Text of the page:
The Italian government has introduced different new policies in the last few years, one of which is an incentive for those willing to invest more than €30 million, extended also to international actors. A second one consists in a policy to help innovative start-ups, which resulted in more than 700 new entities, homogeneously distributed on the territory and with a reasonable mortality rate.
Yin Huilong, Principal Staff Member of Headquarters Economy Development Division of the Beijing Municipal Commission of Commerce gave an overview of Beijing’s environment. The municipality of Beijing has introduced since 1999 stimulus policies to attract transnational enterprises, which were later improved in 2013 and in 2016. Italian enterprises with investments in the capital city are 335, and Italy-Beijing exchanges in goods and services accounts for 2.84 billion dollars, representing one percent of Beijing’s trade volume. Italy is a global leader in design, manufacturing and innovation, and this condition matches with China’s market. With the national plan of “Made in China 2025” China is trying to prompt exchanges on innovation and research, and in the framework of the 13th Five Year Plan the Municipality is introducing new measure to attract a greater number of international firms and create new centres for innovation.
The Week hosted numerous panels of discussions, one of which was coordinated by Galilei Institute’s Director, Prof Di Minin, to discuss about the Italian and Chinese national frameworks of incentives and measures to enhance the creation and internationalisation of start-ups. In Italy several incentives have been introduced in the last few years – the Startup Rotational Fund, Smart&Start aong others – while China has strongly engaged in investing on young talents and start-ups, also through international coordination projects. Of great interest during the panel the presentation of Mr Francesco Rossi, who talked about the opportunities for Italian start-uppers in the Middle Kingdom, and presented his TechSiLu, a company developing synergies between our two countries, with the aim of matching European talents and Chinese investors.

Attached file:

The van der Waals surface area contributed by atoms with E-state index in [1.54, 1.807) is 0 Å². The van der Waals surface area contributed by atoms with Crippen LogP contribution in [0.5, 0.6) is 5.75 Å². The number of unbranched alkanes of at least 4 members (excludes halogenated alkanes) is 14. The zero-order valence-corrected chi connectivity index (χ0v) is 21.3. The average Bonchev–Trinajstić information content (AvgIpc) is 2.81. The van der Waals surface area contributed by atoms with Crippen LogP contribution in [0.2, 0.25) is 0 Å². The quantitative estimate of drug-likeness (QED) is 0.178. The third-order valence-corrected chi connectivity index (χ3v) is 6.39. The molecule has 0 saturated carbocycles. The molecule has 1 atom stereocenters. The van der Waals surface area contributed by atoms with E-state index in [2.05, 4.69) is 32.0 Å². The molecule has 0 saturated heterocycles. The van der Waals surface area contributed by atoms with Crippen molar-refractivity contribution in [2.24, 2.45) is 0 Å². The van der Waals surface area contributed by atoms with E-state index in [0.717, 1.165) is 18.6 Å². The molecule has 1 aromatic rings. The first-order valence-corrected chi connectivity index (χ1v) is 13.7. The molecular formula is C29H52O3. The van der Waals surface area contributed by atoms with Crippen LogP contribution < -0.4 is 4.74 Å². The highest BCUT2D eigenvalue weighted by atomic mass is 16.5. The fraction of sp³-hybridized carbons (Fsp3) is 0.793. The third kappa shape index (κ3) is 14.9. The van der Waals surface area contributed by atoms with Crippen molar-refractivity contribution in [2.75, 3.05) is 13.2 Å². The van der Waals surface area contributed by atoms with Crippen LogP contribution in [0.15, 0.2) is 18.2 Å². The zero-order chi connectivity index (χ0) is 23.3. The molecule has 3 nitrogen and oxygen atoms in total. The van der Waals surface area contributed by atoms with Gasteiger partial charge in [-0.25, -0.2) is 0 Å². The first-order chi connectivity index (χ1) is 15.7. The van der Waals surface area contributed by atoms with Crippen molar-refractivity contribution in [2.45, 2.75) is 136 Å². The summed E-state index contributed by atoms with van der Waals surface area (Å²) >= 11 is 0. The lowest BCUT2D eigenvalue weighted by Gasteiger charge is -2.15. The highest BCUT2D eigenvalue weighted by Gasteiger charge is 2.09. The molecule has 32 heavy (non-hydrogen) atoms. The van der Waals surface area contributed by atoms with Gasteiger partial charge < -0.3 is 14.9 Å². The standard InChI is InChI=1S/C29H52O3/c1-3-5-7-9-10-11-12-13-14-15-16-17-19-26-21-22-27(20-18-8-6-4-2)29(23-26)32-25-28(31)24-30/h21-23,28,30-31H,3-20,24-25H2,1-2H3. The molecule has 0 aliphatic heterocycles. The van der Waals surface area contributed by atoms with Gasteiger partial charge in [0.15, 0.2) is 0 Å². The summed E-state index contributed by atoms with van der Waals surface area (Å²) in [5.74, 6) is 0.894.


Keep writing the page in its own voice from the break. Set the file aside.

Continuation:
During this edition of the CISTI Week, two centres for Italy-China Centre for Technology Transfer were inaugurated with the support of the University of Bergamo, Federico II University of Naples, NETVAL (Italian Network of Technology Transfer Offices of Universities and Public Research Organizations) and the Science Centre. The centres are located in Bergamo and in Naples, coordinating their work with the aim of developing a platform of services for research centres, universities and enterprises of our two countries to support business matchmaking services, technology transfer, partnerships and the creation and development of new enterprises.